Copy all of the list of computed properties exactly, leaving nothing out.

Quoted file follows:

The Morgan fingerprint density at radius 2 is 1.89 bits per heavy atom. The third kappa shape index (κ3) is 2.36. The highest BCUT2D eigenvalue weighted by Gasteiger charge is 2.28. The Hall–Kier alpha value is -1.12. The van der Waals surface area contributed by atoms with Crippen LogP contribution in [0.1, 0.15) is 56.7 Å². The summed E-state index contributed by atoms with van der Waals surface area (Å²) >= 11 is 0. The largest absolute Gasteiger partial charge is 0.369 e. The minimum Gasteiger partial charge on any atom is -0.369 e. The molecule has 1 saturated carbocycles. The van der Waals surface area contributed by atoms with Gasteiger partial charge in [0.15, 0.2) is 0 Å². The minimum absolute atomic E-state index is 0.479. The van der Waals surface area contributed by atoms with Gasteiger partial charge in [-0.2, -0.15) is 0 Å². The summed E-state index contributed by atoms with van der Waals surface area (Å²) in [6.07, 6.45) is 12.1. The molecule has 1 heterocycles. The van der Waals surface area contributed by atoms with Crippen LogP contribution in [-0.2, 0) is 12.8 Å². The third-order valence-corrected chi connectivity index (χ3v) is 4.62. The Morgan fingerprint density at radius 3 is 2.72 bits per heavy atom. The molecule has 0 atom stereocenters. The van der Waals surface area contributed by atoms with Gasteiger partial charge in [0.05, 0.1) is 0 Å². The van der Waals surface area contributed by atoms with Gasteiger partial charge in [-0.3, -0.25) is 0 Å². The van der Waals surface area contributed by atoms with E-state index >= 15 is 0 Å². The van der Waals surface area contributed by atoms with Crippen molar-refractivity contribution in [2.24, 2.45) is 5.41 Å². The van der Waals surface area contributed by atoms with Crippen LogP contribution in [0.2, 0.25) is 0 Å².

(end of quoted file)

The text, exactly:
The Morgan fingerprint density at radius 2 is 1.89 bits per heavy atom. The third kappa shape index (κ3) is 2.36. The highest BCUT2D eigenvalue weighted by Gasteiger charge is 2.28. The Hall–Kier alpha value is -1.12. The van der Waals surface area contributed by atoms with Crippen LogP contribution in [0.1, 0.15) is 56.7 Å². The summed E-state index contributed by atoms with van der Waals surface area (Å²) >= 11 is 0. The largest absolute Gasteiger partial charge is 0.369 e. The minimum Gasteiger partial charge on any atom is -0.369 e. The molecule has 1 saturated carbocycles. The van der Waals surface area contributed by atoms with Gasteiger partial charge in [0.15, 0.2) is 0 Å². The minimum absolute atomic E-state index is 0.479. The van der Waals surface area contributed by atoms with Gasteiger partial charge in [-0.2, -0.15) is 0 Å². The summed E-state index contributed by atoms with van der Waals surface area (Å²) in [6.07, 6.45) is 12.1. The molecule has 1 heterocycles. The van der Waals surface area contributed by atoms with Crippen LogP contribution in [-0.2, 0) is 12.8 Å². The third-order valence-corrected chi connectivity index (χ3v) is 4.62. The Morgan fingerprint density at radius 3 is 2.72 bits per heavy atom. The molecule has 0 atom stereocenters. The van der Waals surface area contributed by atoms with Gasteiger partial charge in [0.05, 0.1) is 0 Å². The van der Waals surface area contributed by atoms with Gasteiger partial charge in [-0.3, -0.25) is 0 Å². The van der Waals surface area contributed by atoms with E-state index >= 15 is 0 Å². The van der Waals surface area contributed by atoms with Crippen molar-refractivity contribution in [2.24, 2.45) is 5.41 Å². The van der Waals surface area contributed by atoms with Crippen LogP contribution in [0.2, 0.25) is 0 Å².